– There are some who will not like this Caps victory at all and pick at the negatives, including a stretch of just over three minutes in the third stanza where Washington allowed three straight goals to lose a 3-1 lead. As Caps Coach Bruce Boudreau stated after the game, it was not the way you want to win, however, the Capitals did a lot of good things in this game and those types of positives will likely pay off down the road. One criticism of the Caps this season and in the past has been that they have a tendency to play too much on the perimeter, at times. In this contest, that was clearly NOT the case as line after line for Boudreau skated hard to the net all evening long. The result was four goals, all of which came in close, but if the puck had bounced the Caps way, and I thought the luck factor was clearly on Toronto’s side for much of this contest, Washington could have had at least six or seven. Here are how the goals were scored:

Goal 1: Mike Green takes a sweet feed from Semin in the slot on the power play and from in close he roofs it by Jonas Gustavsson (26 saves).

Goal 2: Matt Bradley gets the puck deep and then Boyd Gordon makes a great pass into the slot from behind the net where a streaking Jason Chimera bangs it home from the door step.

Goal 3: Washington’s offensive zone pressure results in a turnover and Brooks Laich passes the puck up the right wing boards to John Carlson at the point. #74 fires the biscuit on net and Tomas Fleischmann comes out from behind the cage and tips the puck by Gustavsson.

Goal 4: Another PP marker is notched when Ovechkin fires a shot on net that is partially blocked but Laich out works the Leafs defense in front of the cage and the puck bounces right to Semin on the left post and he roofs it to send the game to extra time.

Bottom line is if Washington shows that kind of desire to get traffic and drive for rebounds then they will score a lot of goals.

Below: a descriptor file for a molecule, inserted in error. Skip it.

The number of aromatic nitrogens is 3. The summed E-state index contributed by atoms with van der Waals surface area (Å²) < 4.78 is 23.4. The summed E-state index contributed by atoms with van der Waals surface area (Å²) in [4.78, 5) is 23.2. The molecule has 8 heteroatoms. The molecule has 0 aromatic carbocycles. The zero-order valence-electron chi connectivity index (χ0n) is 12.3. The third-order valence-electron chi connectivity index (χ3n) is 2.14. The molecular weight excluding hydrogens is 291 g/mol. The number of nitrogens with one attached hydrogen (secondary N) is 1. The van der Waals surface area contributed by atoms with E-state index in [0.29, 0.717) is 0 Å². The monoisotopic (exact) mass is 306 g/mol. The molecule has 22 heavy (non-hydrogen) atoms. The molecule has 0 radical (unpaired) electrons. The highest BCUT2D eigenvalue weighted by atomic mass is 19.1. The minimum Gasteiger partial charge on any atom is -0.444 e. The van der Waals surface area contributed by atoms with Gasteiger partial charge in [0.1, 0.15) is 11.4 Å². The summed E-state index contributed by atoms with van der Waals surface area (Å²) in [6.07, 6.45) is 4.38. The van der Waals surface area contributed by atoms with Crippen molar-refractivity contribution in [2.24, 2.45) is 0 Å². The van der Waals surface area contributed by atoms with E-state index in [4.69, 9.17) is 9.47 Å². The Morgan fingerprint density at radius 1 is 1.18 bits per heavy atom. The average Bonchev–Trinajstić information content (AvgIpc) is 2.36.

“Yeah, we had chances as did they. We went to the net and that’s how you score goals,” started Boudreau,”We talk about it and that is how you score goals. When [Semin] scored his goal on the power play, there is not too many guys in the National Hockey League who can pick it and put it there quickly.”

“That is absolutely right. The puck was bouncing around out there so the only play really was to shoot it at the net and have guys crash. Our forwards did a great job with that plan and I know I hit Brooksie a couple of times and we created some plays. We need more of that,” said #52 when asked if the Caps game plan against Toronto was to storm the crease.

– Neuvirth continues to be a major factor in the team’s early season success. Despite giving up four goals he made the big stops when they were needed. Early in period two, with the Leafs up a goal, he made a point blank save on Clarke Macarthur. In period three, with Toronto leading 4-3, Neuvirth thwarted a Leafs blast and he received some great help from Karl Alzner on the rebound, who batted the puck out of the air and out of harm’s way.  Finally, in the shoot out he stoned Phil Kessel when #81 tried to go five hole and then he shut down Nikolai Kulemin’s attempt setting the stage for Semin to win the game with his blast on Washington’s third shootout attempt (Caps won 2-0).